Unfortunately while I’m doing that, several other atheists are doing a good job of living up to that belief by squandering their talents for articulate, clever argument on invective, insults and rants.

    To the atheists who seem to think there can be only appeasement or antagonism with theists, I say grow up. Grow above the level of the people you so self-righteously despise. Your belief or lack of belief is not a virtue. Only your conduct with others shows the depth or shallowness of your character. Constructive dialogue is not appeasement, and antagonism is not a mission in life worthy of someone who fancies himself a rational thinker.

  • Ben

    in the life of love of which the creeds sing

    I’m used to the Nicene and Apostle’s creeds. Neither of them fit this description.

    That being the case, shouldn’t we focus on conversation instead of conversion?

    Why can’t I do both? It all depends on the topic.

  • Darryl

    Your belief or lack of belief is not a virtue. Only your conduct with others shows the depth or shallowness of your character.

    Richard, I take your point and I assent to the truth in your assertions, but just to muddy the waters a bit, I would add a qualifying “may” to each of them. My lack of belief has come at a cost to me. The easy path would have been to let sleeping dogs lie. I paid a price for my unbelief. For me it is a virtue. I am a better person for it. Also, I believe Jesus is given to have said “because you are neither cold nor hot, but lukewarm, I will spit you out of my mouth.” Acceptance as vapidity or weakness is not good character. We denigrate cowards who go along to get along as much as we castigate brutes that would rather fight than reason.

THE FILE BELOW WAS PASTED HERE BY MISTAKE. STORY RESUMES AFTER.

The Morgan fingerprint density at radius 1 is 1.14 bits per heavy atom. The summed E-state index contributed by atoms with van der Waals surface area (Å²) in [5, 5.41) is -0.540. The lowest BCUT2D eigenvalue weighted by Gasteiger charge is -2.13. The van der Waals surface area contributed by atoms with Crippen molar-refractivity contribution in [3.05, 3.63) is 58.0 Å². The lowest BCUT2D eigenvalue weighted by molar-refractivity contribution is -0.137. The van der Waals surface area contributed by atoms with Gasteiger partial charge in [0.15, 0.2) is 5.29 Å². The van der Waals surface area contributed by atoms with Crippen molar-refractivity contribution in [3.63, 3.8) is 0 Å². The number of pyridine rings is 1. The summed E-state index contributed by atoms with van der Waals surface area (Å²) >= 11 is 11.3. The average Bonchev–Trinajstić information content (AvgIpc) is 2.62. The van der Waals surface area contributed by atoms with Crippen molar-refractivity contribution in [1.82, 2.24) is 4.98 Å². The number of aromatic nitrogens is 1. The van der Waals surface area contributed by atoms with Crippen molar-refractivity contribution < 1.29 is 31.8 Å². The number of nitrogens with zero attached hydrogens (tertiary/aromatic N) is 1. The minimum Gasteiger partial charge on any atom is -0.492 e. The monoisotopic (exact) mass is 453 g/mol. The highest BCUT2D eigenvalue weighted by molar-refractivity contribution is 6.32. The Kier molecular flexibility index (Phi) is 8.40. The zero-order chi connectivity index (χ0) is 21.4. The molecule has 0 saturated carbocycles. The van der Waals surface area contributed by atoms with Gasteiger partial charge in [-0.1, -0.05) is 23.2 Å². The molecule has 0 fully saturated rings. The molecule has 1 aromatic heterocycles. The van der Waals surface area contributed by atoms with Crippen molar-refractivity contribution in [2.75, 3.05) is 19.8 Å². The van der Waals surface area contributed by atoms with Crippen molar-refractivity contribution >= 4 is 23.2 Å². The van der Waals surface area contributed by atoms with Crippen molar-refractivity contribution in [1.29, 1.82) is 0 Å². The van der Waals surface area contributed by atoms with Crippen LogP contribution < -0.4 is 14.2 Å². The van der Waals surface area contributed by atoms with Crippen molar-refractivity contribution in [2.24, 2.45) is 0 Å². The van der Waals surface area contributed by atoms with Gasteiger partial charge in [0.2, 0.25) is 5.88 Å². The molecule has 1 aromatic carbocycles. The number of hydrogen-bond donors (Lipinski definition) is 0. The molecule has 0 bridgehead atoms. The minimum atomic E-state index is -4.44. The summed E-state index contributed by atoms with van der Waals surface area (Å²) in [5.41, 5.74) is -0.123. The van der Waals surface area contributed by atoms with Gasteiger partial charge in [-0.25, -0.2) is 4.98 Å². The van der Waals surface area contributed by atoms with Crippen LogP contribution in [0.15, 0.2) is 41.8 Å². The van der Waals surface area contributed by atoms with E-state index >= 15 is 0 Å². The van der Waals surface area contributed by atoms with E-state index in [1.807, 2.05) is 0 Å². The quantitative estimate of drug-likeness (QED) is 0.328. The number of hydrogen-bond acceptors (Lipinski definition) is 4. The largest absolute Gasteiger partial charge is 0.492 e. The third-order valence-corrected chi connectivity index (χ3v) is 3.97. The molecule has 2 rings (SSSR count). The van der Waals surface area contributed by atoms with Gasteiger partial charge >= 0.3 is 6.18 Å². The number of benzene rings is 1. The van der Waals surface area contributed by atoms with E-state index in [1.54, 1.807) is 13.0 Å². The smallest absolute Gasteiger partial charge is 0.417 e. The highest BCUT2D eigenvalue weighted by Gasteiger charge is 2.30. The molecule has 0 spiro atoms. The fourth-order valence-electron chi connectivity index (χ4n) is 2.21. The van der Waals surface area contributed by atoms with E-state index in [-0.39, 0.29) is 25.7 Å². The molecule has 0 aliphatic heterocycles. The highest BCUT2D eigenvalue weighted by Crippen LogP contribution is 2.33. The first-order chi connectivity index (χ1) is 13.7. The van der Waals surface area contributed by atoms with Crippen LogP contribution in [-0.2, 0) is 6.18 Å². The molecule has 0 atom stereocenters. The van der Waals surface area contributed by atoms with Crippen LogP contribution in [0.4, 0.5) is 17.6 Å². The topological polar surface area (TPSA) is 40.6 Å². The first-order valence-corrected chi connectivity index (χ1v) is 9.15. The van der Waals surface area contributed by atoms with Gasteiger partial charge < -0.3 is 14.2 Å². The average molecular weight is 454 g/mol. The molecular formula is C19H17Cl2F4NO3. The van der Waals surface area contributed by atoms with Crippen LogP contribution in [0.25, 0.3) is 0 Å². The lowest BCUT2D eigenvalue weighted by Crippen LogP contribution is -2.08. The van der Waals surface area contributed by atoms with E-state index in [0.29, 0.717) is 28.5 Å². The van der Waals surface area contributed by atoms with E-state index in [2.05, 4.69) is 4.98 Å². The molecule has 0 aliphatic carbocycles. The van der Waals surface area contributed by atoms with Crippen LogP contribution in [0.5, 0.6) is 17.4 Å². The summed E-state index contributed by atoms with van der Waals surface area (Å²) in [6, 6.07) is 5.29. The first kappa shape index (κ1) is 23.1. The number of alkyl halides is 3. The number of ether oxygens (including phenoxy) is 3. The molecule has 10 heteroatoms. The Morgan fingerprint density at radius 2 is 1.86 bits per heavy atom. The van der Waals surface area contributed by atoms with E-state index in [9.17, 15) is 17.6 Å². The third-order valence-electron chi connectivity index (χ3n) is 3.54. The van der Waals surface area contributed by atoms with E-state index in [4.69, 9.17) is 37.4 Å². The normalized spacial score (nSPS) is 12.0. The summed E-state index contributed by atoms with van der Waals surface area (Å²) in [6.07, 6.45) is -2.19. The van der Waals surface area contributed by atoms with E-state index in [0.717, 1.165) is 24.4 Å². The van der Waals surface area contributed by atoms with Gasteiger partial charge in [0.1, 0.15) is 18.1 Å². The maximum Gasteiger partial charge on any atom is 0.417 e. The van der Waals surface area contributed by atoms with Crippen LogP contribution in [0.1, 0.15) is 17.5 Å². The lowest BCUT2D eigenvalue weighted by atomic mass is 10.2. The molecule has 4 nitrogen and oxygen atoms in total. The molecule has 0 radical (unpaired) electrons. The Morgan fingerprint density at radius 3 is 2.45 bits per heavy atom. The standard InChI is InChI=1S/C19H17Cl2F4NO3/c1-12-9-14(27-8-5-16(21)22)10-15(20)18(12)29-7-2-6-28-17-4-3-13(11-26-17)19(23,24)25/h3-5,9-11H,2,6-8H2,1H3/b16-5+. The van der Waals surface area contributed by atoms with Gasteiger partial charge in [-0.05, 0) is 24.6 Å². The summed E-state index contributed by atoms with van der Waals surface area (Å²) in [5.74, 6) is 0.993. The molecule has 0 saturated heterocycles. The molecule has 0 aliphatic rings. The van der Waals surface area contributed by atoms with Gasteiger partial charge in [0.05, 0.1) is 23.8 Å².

• Seth Pollack

    As the U of Illinois Champaign-Urbana student org showed with their joint trip to New Orleans with Campus Crusade for Christ, I don’t think dialog about belief is necessarily as important as simply existing side-by-side. Even the most casual debate very rarely has a winner. Unfortunately, it’s often difficult to have a conversation on faith that does not ultimately tend towards an attempt at conversion.

  • Jonsi

    I don’t think militant atheists have anything for which to apologize. If efficacy is your goal, being militant may not be the best course, but sometimes it is, or at least the most satisfying. It’s difficult to have a conversation with someone who you feel believes in extremely irrational things. I’d say the important step is to have a conversation to gauge how irrational you feel someone is. If you feel they are stone cold crazy, then no, you do not have to respect them. I completely reject the notion that I have to respect someone’s dogma. Militant atheists play a necessary role in my opinion, in making the rest of us feel comfortable discussing our atheism.